For those who hanker after a secure life, a kind of invulnerable area in the world, the Word of God holds out no promise, no escape, no counterfeit security, no withdrawal from the actualities, ambiguities, uncertainties, and instabilities of human life. The idolatry of certainty – whether cultural, political, or intellectual – signals ‘a withdrawal from accepting the peril and the promise of the Incarnation’; namely, the call to live ‘an exposed life’ before God, one ‘stripped of the kind of security that tradition, whether ecclesiological or institutional, easily bestows’ (Donald MacKinnon). This is the church’s atypical and baffling existence. It also goes by another word – ‘discipleship’. It was this direction towards which a young Lutheran by the name of Dietrich Bonhoeffer was looking when in London in the early 1930s he preached that:

Christianity stands or falls with its revolutionary protest against violence, arbitrariness and pride of power and with its apologia for the weak … Christendom has adjusted itself much too easily to the worship of power. It should give much more offence, more shock to the world, than it is doing. Christianity should … take a stronger much more definite stand for the weak than to consider the potential moral right of the strong.

During his first American tour, Bonhoeffer spoke also of a church ‘beyond religion’. While his now-famous wrestlings with the question of a ‘religionless Christianity’ and of ‘interpreting biblical concepts nonreligiously’ seem to have had their main geneses in Karl Barth’s theological critique of religion, it is clear that Bonhoeffer was pressing beyond Barth towards something more as-yet unknown. Neither an ‘extra’ to the normalities of human existence nor a ‘stopgap’ for when we have reached ‘the limits of our possibilities’, Bonhoeffer’s God is fully present in all of life’s ‘polyphonic’ dimensions. ‘We cannot, like the Roman Catholics’, Bonhoeffer said, ‘simply identify ourselves with the church’. For ‘Jesus calls not to a new religion but to life’, the content of which is a participation in God’s powerlessness in and suffering ‘at the hands of a godless world’.

Bonhoeffer’s is a call to reject the claim that ecclesiocentricity and its institutional permanence are necessary in order to make the world coherent. He rejects, in other words, the myth that the church is the telos of world history wherein ‘the whole space at one’s disposal is filled with ecclesiology’, and where ‘the world has disappeared from the horizon’ (J. C. Hoekendijk). He rejects, therefore, a church turned in upon itself (ecclesia in se incurvata) and so the reduction of mission to proselytism into particular cultural forms.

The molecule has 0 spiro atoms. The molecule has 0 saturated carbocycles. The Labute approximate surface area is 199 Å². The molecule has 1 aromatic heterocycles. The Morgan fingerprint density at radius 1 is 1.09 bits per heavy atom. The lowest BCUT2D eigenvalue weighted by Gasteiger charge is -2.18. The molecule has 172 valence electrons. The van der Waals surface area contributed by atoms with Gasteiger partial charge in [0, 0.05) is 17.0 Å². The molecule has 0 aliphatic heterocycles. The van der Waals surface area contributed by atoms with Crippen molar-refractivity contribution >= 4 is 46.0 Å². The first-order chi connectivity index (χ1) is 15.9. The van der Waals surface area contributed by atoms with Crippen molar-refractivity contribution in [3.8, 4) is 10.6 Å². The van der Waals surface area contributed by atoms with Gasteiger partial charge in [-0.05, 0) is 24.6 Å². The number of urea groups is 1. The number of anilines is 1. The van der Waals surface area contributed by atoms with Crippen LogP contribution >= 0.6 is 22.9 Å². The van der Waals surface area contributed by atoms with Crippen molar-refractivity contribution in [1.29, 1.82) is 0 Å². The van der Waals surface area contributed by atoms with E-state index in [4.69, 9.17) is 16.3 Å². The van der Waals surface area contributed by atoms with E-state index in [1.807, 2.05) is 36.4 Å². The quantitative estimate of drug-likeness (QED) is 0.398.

Here we come to modern Protestantism’s failure to know why it exists anymore. As a commentator noted in The Washington Post just last week, ‘Protestantism has become an end in itself … The result is denominationalism in which each Protestant church tries to be just different enough from other Protestant churches to attract an increasingly diminishing market share’. Bonhoeffer did not make this misjudgement. Firstly, because he had no problem with saying the third article of any ecumenical creed. He refused, in other words, to not hope for and work towards the genuine and international unity of the one, holy, catholic, and apostolic church. And secondly, because in his terms: ‘The church is church only when it is there for others … The church’, he wrote, ‘must participate in the worldly tasks of life in the community – not dominating but helping and serving’. This refrain found echo in the World Council of Churches’ report, published in 1967 as The Church for Others and the Church for the World. The report grappled with the perception of a growing secularization in the West, pleading that the Church not discern in its ‘change of social function’ a ‘loss or emigration from society’ lest it understand mission to be ‘a counter-attack to restore’ Christendom. It argued also that we might be wisest to consider the possibility that secularisation might in fact be ‘a fruit of the gospel’, and a much-welcomed invitation to seek traces of Christ’s transforming work ‘outside the walls of the Church’ and among those ‘who may have little or no connexion with the churches as they are today’.

Brad Gregory’s long threnody for medieval Christianity masks an unwillingness to consider that, however unintended they may have been, the liberalising consequences of the reformers’ congeniality with what we today might call ‘secularity’ was a deliberate theological move. It was a move birthed of the instinct that the hegemony of the ecclesia meets its counter story in the truly catholic authority of the free and freeing Word who ‘came to what was his own, and his own people did not accept him’ (Jn 1.13).

 

Karl Barth: Gottes fröhlicher Partisan